Yankees

By The Numbers: Who Are The Greatest Pitchers Of All Time?

Walter Johnson (1887-1946), pitcher for the Washington Senators, makes a speech during the celebration of his 20th year with the team at Griffith Stadium in Washington, DC. in November 1927. (Photo by Hulton Archive/Getty Images)

Walter Johnson (1887-1946), pitcher for the Washington Senators, makes a speech during the celebration of his 20th year with the team at Griffith Stadium in Washington, DC. in November 1927. (Photo by Hulton Archive/Getty Images)

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By Father Gabe Costa
» More Columns

In a week or so, spring training will begin, and all will be right with the world. Usually it’s the pitchers and catchers who precede the position players to the 30 major league training sites.

Speaking of pitchers, just the other day one of my students asked me to give my opinion on the greatest pitcher, or pitchers, ever. As I mulled over his question, I began to mentally classify pitchers with respect to certain categories: various ERAs, starters, relievers, career value, peak value, southpaws, pitchers I’ve seen since 1958 (when I started to follow baseball), etc.

These are the choices I came up with. Note that I did not include Cy Young or any other pitcher who hurled before 1901:

I: 10 Greatest (Non-Relief) Right-Handed Pitchers Of All Time  

Walter Johnson

Christy Mathewson

Grover Alexander

Bob Feller

Juan Marichal

Bob Gibson

Jim Palmer

Tom Seaver

Nolan Ryan

Greg Maddux

Comment: I know these are pretty much the standard selections (especially at the beginning of the list). But the metrics support these pitchers. By the way, Nolan Ryan won 324 games — only 13 pitchers have had more victories.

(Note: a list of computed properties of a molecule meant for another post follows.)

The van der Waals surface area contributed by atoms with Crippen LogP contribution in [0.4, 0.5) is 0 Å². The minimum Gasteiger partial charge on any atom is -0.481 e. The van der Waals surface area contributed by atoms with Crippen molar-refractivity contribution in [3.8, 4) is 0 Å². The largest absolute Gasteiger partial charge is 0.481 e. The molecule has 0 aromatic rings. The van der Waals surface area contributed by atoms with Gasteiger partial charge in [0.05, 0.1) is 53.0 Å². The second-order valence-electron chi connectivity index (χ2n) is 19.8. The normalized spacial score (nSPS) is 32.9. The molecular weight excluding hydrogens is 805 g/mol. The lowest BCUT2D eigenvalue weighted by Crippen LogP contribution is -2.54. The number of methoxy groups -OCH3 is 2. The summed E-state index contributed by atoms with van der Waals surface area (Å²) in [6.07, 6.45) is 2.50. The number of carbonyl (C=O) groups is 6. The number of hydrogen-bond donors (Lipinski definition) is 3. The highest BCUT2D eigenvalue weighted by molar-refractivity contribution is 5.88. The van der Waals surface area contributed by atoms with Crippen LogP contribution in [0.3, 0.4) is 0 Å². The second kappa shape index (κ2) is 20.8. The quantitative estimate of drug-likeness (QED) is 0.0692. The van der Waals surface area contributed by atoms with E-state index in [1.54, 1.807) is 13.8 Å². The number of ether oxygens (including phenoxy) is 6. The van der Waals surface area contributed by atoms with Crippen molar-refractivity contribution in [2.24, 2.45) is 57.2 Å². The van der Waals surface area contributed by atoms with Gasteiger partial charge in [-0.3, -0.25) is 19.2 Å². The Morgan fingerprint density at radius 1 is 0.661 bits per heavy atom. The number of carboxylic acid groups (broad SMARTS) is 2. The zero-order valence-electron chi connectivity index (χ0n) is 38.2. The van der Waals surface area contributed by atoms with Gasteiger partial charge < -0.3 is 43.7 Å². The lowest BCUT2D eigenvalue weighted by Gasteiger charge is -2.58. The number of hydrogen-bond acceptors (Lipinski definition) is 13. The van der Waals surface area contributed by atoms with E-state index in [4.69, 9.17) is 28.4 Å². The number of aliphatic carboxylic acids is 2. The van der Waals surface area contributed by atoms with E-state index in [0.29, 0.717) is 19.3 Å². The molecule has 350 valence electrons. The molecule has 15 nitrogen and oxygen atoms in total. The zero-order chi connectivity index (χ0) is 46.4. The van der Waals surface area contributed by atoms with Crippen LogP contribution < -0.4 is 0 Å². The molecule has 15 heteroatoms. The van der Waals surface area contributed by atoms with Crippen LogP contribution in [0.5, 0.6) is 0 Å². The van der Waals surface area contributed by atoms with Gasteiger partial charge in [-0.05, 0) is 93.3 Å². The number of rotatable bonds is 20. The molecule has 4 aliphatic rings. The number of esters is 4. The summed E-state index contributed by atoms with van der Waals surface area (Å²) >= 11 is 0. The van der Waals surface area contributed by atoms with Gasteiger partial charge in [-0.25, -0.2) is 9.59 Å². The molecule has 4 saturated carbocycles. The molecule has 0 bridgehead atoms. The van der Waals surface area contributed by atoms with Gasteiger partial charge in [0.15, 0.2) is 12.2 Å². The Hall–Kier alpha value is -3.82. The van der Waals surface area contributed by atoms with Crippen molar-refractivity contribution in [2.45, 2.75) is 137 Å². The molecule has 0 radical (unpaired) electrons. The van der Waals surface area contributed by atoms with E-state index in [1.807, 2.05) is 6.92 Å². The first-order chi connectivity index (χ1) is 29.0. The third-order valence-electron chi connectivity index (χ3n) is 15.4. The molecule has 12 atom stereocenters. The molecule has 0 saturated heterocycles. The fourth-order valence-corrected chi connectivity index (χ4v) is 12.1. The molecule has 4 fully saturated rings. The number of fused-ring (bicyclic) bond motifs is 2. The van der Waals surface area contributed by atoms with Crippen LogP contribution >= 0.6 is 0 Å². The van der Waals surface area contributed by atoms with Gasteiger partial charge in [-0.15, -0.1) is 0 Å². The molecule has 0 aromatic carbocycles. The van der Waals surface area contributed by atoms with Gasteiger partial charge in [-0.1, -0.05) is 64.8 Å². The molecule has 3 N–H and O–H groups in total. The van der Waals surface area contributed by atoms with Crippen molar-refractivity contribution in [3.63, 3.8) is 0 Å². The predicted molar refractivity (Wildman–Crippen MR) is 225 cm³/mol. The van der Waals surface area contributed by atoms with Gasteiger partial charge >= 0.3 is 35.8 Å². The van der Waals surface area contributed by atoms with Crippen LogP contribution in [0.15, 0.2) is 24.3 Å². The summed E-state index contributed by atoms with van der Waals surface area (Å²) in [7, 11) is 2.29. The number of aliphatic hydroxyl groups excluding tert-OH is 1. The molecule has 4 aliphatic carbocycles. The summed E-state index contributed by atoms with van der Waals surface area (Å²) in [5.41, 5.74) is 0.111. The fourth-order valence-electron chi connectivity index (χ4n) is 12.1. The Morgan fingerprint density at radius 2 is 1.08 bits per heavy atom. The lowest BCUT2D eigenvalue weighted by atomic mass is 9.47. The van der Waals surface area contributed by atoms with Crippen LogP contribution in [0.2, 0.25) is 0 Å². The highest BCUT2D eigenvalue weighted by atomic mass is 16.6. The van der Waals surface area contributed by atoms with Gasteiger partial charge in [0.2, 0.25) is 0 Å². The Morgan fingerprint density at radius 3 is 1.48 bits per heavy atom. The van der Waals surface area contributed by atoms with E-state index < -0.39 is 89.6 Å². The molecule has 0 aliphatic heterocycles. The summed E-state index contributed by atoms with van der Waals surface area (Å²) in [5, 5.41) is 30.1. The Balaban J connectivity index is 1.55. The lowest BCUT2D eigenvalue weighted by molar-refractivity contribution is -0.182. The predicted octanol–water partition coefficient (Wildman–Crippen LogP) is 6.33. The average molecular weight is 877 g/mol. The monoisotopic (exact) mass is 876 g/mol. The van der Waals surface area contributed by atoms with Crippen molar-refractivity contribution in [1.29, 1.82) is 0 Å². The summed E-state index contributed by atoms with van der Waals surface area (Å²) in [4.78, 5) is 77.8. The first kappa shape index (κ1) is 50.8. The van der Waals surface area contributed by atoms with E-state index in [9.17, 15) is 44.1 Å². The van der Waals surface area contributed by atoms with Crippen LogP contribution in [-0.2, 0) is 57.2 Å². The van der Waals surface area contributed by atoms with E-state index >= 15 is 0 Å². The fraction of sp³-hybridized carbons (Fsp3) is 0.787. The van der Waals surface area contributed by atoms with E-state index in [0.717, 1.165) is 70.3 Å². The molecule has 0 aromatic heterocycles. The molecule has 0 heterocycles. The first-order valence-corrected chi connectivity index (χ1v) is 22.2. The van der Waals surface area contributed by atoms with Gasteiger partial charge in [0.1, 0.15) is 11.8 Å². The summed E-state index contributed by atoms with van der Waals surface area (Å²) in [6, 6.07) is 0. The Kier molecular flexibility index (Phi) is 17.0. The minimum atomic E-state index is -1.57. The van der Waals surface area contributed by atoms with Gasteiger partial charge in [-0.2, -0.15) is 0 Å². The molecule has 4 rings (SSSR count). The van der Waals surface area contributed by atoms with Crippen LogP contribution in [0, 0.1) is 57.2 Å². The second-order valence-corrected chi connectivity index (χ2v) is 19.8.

II: 5 Greatest (Non-Relief) Left-Handed Pitchers Of All Time 

Lefty Grove

Carl Hubbell

Warren Spahn

Whitey Ford

Steve Carlton

Comment: Omitting Jim Kaat was tough, as was Tom Glavine. I put Koufax in a different category (Peak Value). Ford’s 236-106 record is so outstanding that I had to include him. By the way, I wonder if Babe Ruth would have made the list had he remained a pitcher.

III: Greatest Relief Pitcher Of All Time

Mariano Rivera

Comment: None necessary.

IV: Two Greatest Peak-Value Pitchers (since 1958)

Sandy Koufax

Pedro Martinez

Comment: Koufax’s streak of no-hitters in the early 1960s made him a legend. Unfortunately, an elbow condition forced his early retirement. Martinez, in a sense, was even more dominating than Koufax. Pedro’s 219-100 career won-loss record was posted through much of the steroid era!

V: Greatest Season For A Pitcher (since 1958)

Rod Guidry in 1978

Comment: He went 25-3 with nine shutouts and spearheaded one of the greatest comebacks ever. Reggie Jackson called him “the truest Yankee.”

VI: Two Pitchers I Would Choose – In Order – For A Must-Win Game (since 1958)

Whitey Ford

Bob Gibson

Comment: No one who saw these Hall of Famers on the mound would disagree with either legend; Ford, because of his mastery as the “Chairman of the Board,” and Gibson because of his tenacity.

VII: Greatest Pitching Staff Over A Decade (since 1958)

Atlanta Braves staff of the 1990s

Comment: The numbers speak for themselves. Kudos to skipper Bobby Cox and pitching coach Leo Mazzone.

Now, regarding catcher. I have to go with Yogi Berra, with all respect to Mickey Cochrane, Bill Dickey, Gabby Hartnett, Ernie Lombardi, Roy Campanella, Johnny Bench, Gary Carter, Carlton Fisk, Mike Piazza, Pudge Rodriguez and all the rest. I simply have to go with Berra. 10 rings.

One last comment: Let’s lift a glass to an old left-handed catcher from St. Mary’s Industrial School in Baltimore and a former southpaw for the Red Sox. Happy 119th birthday, Babe!

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